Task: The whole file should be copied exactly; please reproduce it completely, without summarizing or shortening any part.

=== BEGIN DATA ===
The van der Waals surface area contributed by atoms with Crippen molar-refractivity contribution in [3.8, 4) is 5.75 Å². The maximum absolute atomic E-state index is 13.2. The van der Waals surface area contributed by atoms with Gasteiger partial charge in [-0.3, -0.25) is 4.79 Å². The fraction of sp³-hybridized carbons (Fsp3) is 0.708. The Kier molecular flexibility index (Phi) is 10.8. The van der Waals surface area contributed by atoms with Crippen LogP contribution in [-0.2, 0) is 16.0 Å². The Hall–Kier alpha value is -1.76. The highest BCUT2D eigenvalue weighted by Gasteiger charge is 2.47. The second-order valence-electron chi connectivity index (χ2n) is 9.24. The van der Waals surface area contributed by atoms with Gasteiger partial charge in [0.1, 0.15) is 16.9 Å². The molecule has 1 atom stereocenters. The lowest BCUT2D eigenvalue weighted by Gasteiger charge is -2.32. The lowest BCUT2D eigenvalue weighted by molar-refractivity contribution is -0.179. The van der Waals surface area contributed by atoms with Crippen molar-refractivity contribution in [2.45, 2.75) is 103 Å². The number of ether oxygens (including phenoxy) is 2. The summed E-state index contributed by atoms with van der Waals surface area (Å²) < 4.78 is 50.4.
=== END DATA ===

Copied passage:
The van der Waals surface area contributed by atoms with Crippen molar-refractivity contribution in [3.8, 4) is 5.75 Å². The maximum absolute atomic E-state index is 13.2. The van der Waals surface area contributed by atoms with Gasteiger partial charge in [-0.3, -0.25) is 4.79 Å². The fraction of sp³-hybridized carbons (Fsp3) is 0.708. The Kier molecular flexibility index (Phi) is 10.8. The van der Waals surface area contributed by atoms with Crippen LogP contribution in [-0.2, 0) is 16.0 Å². The Hall–Kier alpha value is -1.76. The highest BCUT2D eigenvalue weighted by Gasteiger charge is 2.47. The second-order valence-electron chi connectivity index (χ2n) is 9.24. The van der Waals surface area contributed by atoms with Gasteiger partial charge in [0.1, 0.15) is 16.9 Å². The molecule has 1 atom stereocenters. The lowest BCUT2D eigenvalue weighted by Gasteiger charge is -2.32. The lowest BCUT2D eigenvalue weighted by molar-refractivity contribution is -0.179. The van der Waals surface area contributed by atoms with Crippen molar-refractivity contribution in [2.45, 2.75) is 103 Å². The number of ether oxygens (including phenoxy) is 2. The summed E-state index contributed by atoms with van der Waals surface area (Å²) < 4.78 is 50.4.